Whether the contribution of monocytes to macrophages increases over the life span of the organism, perhaps due to repeated episodes of low-level inflammation, is an interesting question. Nonetheless, it is clear that in most tissues the rate of conversion would be very low and that tissue macrophage populations, irrespective of their yolk sac, embryonic or adult origin, persist over the long term in tissues and self-maintain with no or minimal input from circulating monocytes. This finding indicates that tissue macrophages require mechanisms for local self-renewal to maintain their numbers in homeostasis and under challenge.

Local Macrophage Proliferation

In Homeostasis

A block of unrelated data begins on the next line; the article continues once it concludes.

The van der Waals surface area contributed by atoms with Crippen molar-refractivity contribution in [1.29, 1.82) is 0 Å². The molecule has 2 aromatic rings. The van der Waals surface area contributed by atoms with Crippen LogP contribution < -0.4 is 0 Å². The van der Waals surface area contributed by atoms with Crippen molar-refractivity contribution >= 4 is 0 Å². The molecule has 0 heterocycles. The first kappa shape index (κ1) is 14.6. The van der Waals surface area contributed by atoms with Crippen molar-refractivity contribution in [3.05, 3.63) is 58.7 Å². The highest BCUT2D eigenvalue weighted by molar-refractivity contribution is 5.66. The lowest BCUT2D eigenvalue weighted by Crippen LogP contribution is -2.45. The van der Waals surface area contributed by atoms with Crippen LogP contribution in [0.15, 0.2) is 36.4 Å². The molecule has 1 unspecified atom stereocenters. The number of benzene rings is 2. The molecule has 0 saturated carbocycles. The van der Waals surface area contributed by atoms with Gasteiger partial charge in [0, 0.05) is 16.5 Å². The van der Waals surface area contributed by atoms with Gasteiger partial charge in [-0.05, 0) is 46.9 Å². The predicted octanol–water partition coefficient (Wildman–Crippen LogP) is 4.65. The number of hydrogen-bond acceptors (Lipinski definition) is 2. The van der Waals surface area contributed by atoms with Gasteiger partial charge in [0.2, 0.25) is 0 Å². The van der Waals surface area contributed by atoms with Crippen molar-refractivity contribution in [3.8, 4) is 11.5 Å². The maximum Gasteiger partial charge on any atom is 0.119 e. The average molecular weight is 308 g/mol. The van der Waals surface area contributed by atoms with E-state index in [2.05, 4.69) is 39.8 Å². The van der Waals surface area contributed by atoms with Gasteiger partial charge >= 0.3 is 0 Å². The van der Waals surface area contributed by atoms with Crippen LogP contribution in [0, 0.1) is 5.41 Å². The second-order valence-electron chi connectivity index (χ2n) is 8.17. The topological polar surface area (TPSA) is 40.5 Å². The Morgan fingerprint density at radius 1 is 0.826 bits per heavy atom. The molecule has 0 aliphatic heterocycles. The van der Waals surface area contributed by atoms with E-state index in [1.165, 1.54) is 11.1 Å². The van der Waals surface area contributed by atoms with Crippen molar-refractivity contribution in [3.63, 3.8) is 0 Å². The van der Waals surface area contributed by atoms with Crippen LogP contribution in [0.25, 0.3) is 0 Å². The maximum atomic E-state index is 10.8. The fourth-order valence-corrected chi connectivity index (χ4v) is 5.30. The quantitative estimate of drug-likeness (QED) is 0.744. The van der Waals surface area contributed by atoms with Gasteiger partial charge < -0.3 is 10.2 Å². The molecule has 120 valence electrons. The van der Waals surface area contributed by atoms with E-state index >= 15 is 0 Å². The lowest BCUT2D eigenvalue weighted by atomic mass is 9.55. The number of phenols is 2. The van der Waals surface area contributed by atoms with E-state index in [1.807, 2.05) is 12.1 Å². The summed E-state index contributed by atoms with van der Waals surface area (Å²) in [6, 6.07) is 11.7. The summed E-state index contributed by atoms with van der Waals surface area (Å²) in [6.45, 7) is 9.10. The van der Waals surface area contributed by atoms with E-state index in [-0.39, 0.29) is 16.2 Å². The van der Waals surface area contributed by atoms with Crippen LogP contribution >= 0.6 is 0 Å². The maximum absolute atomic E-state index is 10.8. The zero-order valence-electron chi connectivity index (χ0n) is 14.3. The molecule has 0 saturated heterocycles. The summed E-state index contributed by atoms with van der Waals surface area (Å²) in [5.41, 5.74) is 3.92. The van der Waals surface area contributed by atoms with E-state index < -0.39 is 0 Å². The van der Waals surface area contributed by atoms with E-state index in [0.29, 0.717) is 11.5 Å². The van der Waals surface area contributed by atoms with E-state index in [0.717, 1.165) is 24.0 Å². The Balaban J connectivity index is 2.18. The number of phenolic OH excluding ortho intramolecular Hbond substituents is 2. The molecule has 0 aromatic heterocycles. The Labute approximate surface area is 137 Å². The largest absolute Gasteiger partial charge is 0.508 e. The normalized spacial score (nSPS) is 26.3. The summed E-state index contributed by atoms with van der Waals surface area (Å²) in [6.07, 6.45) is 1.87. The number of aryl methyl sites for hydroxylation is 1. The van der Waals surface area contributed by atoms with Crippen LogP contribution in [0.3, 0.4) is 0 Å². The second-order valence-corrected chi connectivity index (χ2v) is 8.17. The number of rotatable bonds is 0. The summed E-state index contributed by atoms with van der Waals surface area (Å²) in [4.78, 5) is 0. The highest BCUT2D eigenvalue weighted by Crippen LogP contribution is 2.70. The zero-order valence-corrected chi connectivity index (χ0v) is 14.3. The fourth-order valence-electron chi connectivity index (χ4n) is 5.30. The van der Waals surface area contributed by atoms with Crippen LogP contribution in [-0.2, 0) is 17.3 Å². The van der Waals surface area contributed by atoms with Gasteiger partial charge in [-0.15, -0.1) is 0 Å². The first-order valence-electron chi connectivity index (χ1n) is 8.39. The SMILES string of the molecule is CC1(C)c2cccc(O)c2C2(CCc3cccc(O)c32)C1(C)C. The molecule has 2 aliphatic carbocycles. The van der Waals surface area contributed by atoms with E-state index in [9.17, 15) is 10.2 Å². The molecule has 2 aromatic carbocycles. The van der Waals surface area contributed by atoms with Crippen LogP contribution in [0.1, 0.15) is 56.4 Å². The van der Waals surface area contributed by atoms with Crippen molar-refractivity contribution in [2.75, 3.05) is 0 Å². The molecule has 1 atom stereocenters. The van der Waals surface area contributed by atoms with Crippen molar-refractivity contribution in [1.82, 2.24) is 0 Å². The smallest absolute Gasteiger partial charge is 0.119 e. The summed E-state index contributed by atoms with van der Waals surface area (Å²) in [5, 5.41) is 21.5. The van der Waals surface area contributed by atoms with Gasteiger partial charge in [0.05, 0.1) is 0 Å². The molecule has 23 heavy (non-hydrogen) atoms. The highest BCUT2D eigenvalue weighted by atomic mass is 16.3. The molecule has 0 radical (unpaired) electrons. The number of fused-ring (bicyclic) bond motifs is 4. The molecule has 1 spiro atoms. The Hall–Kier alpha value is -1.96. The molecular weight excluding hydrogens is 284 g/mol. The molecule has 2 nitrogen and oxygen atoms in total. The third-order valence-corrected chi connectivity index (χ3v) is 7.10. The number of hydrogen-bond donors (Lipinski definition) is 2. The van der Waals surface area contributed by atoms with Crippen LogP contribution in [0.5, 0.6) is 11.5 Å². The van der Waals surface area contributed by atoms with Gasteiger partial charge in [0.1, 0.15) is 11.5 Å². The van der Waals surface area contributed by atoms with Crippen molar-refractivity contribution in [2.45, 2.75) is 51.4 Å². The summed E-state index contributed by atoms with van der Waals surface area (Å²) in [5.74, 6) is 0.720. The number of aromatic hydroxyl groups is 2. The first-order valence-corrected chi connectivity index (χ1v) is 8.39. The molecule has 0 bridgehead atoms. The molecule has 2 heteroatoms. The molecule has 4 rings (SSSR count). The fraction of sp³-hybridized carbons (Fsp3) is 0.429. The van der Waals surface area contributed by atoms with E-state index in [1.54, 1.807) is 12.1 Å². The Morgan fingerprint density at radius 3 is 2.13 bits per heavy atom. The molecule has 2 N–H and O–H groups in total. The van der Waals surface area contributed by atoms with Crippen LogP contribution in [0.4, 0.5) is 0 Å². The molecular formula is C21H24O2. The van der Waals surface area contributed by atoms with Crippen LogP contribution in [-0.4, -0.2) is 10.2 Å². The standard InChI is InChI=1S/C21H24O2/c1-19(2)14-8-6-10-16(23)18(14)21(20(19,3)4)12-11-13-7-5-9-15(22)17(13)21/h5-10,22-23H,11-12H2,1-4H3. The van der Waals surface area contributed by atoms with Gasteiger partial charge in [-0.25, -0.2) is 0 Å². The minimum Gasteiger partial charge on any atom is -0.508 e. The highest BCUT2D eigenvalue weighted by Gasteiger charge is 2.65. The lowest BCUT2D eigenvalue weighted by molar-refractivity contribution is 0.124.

Macrophage differentiation from proliferative progenitors involves cell cycle exit, but experimentally, proliferation arrest can be overcome without loss of the differentiated phenotype (9). Macrophages can also be maintained long-term in tissues with little input from HSC-derived progenitors (35, 7, 47, 52). This was initially shown for microglia cells and Langerhans cells, two populations that are separated from the circulation by the blood-brain barrier and the basal lamina, respectively, and may thus have more limited access to leukocyte influx. Microglia cells develop from early yolk sac progenitors (54) and enter the developing brain, where they undergo massive proliferative expansion throughout embryonic development (2). In the adult, they remain largely quiescent without input from bone marrow progenitors. Langerhans cells develop from embryonic progenitors before birth (35) and are also maintained independently from bone marrow contribution in the adult (52). Directly after birth, they undergo a burst of proliferative expansion and then maintain low levels of homeostatic proliferation (4). Thus, the acquisition and maintenance of the required cell numbers in these two examples appear to be achieved by the proliferation of differentiated macrophages rather than the influx of progenitors. Resident peritoneal macrophages exhibit similar proliferative expansion in newborn mice and maintenance in the adult (50). For alveolar macrophages, historical evidence of cell division came from observations of human biopsies (55) and colony-formation capacity of hamster or human alveolar macrophages (38, 56). Later, 3H-thymidine incorporation analysis led to calculations suggesting that the majority of alveolar macrophages are maintained by local proliferation under steady-state conditions (57). Consistent with this finding, a recent study confirmed a significant proportion of proliferating macrophages (10%) in the steady-state lung (7).